It is funny how some connections and relationships you make in life just stick with you.
(my) third grade to ninth grade, my family lived in a house on a
street of all brand new houses. Before that, the street was a cornfield.
So no trees unless you planted them (and we did). No fences unless you
put them up (we didn't).
We lived on the part of the street that
dead-ended at a fence and on the other side was a pretty brown horse
that all the little girls on the street dreamed about taking care of. I
used to collect long hairs from her tail that ended up stuck in the
fence wire and made a little braid out of them.
We liked to
roller blade up and down the street, and one time my sister ran right
into that fence by the field and broke her arm. The neighbor kids were
all friends and we played an interesting form of baseball in our front
yard almost every evening. Frisbees served as bases.
New construction across the street meant huge piles of dirt just perfect for climbing and building forts.
a neighbor moved away and the house left vacant for some months, the
grass in the backyard got so high that you could practically hide in it.
To my parents, an eyesore. To us, a jungle! We pretended the wooden
playset in the backyard was our treehouse and we waded through the grass
to get back to it, being careful of tigers and snakes, etc.
family had a little dachsund at the time who loved to bolt outside when
given opportunity (remember, no fences) so we spent many evenings
chasing her frantically through the neighborhood to bring her home.
Sometimes neighbors would call the house, "Peanut is in my yard, send
the kids this way."
My sisters and some neighbor girls and I had a
lemonade stand (yes, on that dead-end street) and we wanted to give
all the proceeds to the flood relief efforts in the midwest that was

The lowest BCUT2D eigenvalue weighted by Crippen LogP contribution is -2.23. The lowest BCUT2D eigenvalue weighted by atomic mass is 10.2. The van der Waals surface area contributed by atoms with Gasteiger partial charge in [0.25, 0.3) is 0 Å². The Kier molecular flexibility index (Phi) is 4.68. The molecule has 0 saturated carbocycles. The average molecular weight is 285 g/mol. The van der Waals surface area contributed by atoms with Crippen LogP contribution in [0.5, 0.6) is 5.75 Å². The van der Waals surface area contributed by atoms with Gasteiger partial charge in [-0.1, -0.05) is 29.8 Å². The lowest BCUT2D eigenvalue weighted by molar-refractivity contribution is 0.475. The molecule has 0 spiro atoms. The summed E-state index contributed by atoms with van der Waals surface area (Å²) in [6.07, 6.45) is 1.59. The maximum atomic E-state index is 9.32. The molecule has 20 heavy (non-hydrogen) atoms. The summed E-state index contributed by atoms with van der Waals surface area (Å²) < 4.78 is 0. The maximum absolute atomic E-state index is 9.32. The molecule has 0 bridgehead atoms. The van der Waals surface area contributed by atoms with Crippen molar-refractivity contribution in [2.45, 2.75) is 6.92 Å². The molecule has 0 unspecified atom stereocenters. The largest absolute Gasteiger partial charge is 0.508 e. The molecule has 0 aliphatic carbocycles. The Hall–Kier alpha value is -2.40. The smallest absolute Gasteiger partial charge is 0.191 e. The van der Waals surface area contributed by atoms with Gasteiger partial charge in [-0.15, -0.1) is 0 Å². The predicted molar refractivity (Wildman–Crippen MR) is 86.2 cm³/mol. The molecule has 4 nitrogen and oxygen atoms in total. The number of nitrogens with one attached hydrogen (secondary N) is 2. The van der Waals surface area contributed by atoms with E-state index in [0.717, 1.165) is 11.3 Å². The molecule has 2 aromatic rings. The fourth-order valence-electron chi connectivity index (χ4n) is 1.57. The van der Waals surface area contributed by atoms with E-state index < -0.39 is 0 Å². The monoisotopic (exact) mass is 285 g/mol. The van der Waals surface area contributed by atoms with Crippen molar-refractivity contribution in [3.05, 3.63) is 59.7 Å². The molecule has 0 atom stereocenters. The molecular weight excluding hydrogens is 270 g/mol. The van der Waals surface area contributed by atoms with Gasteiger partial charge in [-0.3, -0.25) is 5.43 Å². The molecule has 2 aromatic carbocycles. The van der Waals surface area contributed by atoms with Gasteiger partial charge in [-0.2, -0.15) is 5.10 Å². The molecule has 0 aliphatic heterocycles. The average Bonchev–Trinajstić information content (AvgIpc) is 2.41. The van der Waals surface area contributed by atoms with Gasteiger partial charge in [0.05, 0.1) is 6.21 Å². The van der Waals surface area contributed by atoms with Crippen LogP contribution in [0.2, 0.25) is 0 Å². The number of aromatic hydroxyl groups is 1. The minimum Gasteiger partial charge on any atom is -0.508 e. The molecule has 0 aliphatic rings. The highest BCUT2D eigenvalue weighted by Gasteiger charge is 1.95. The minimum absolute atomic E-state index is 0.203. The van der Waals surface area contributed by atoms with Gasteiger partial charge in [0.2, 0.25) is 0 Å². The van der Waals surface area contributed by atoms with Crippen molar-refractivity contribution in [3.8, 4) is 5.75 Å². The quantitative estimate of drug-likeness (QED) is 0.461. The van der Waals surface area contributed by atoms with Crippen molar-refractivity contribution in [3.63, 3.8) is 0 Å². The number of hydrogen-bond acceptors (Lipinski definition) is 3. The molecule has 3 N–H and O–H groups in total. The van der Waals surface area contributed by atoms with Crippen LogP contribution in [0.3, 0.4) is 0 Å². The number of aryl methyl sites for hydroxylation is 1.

happening at that time. Everyone from the neighborhood came to buy some
lemonade and some grapes from my parents fridge and who knows what
else. We raised something like $40. Someone on our street knew someone
at the local paper and had them come down to take our picture. We made
it into the newspaper! The fame! The glory!
The neighbors on one
side of our house were an older couple (actually, my parents are now
that age!) Their driveway was twice as long as ours, and for some
reason twice as smooth. Luckily, they were happy to let us rollerblade
on their driveway. We adopted them as an extra set of grandparents. You
can really never have too many. She was an avid sewer and had fancy
machines and know-how. My mom taught me how to use a sewing machine,
but she sent me over to the "Norf's" house when I wanted to turn an old
pair of jeans into a skirt. I spent the evening there working on it
and in the end I had my skirt. (Probably with a lower hem than I
originally envisioned, thank you very much)
We moved away from
that house after my freshman year. 1999. My parents kept in touch with
the "Norfs." They came to my wedding 8 years later.
Now, 12 years
after moving away, my mom suggests I call to arrange a visit with my
littles. We caught up some over the phone and talked about the "old
days" and about my new family. I told her about how I am still sewing
and looking forward to getting better at making clothes. She told me
she wanted to give me something that she no longer uses and would love
to see it being used. So the littles and I made the trip up to visit
with our old neighbors for a few hours. Talked about who moved where,
who is still around, what all my little neighborhood friends are doing
now. A really nice visit.
And look what I was sent home with: